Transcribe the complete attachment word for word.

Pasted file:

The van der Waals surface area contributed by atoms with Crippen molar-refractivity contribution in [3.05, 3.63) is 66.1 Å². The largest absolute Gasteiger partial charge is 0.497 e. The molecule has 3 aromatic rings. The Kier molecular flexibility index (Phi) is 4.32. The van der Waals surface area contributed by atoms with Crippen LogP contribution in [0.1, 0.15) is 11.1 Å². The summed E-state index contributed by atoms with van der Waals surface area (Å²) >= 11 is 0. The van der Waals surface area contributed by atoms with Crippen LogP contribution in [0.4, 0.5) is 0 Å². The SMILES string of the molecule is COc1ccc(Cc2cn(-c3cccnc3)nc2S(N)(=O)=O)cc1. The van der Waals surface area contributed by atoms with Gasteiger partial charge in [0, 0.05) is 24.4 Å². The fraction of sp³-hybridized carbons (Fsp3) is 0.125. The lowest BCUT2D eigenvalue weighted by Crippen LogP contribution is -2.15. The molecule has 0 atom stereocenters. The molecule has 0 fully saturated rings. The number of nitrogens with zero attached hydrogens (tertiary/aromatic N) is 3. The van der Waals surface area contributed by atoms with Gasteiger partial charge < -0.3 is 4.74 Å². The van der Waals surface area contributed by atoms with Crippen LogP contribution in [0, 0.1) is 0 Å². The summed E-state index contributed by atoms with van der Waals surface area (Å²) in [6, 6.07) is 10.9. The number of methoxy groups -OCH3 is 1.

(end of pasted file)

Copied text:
The van der Waals surface area contributed by atoms with Crippen molar-refractivity contribution in [3.05, 3.63) is 66.1 Å². The largest absolute Gasteiger partial charge is 0.497 e. The molecule has 3 aromatic rings. The Kier molecular flexibility index (Phi) is 4.32. The van der Waals surface area contributed by atoms with Crippen LogP contribution in [0.1, 0.15) is 11.1 Å². The summed E-state index contributed by atoms with van der Waals surface area (Å²) >= 11 is 0. The van der Waals surface area contributed by atoms with Crippen LogP contribution in [0.4, 0.5) is 0 Å². The SMILES string of the molecule is COc1ccc(Cc2cn(-c3cccnc3)nc2S(N)(=O)=O)cc1. The van der Waals surface area contributed by atoms with Gasteiger partial charge in [0, 0.05) is 24.4 Å². The fraction of sp³-hybridized carbons (Fsp3) is 0.125. The lowest BCUT2D eigenvalue weighted by Crippen LogP contribution is -2.15. The molecule has 0 atom stereocenters. The molecule has 0 fully saturated rings. The number of nitrogens with zero attached hydrogens (tertiary/aromatic N) is 3. The van der Waals surface area contributed by atoms with Gasteiger partial charge < -0.3 is 4.74 Å². The van der Waals surface area contributed by atoms with Crippen LogP contribution in [0, 0.1) is 0 Å². The summed E-state index contributed by atoms with van der Waals surface area (Å²) in [6, 6.07) is 10.9. The number of methoxy groups -OCH3 is 1.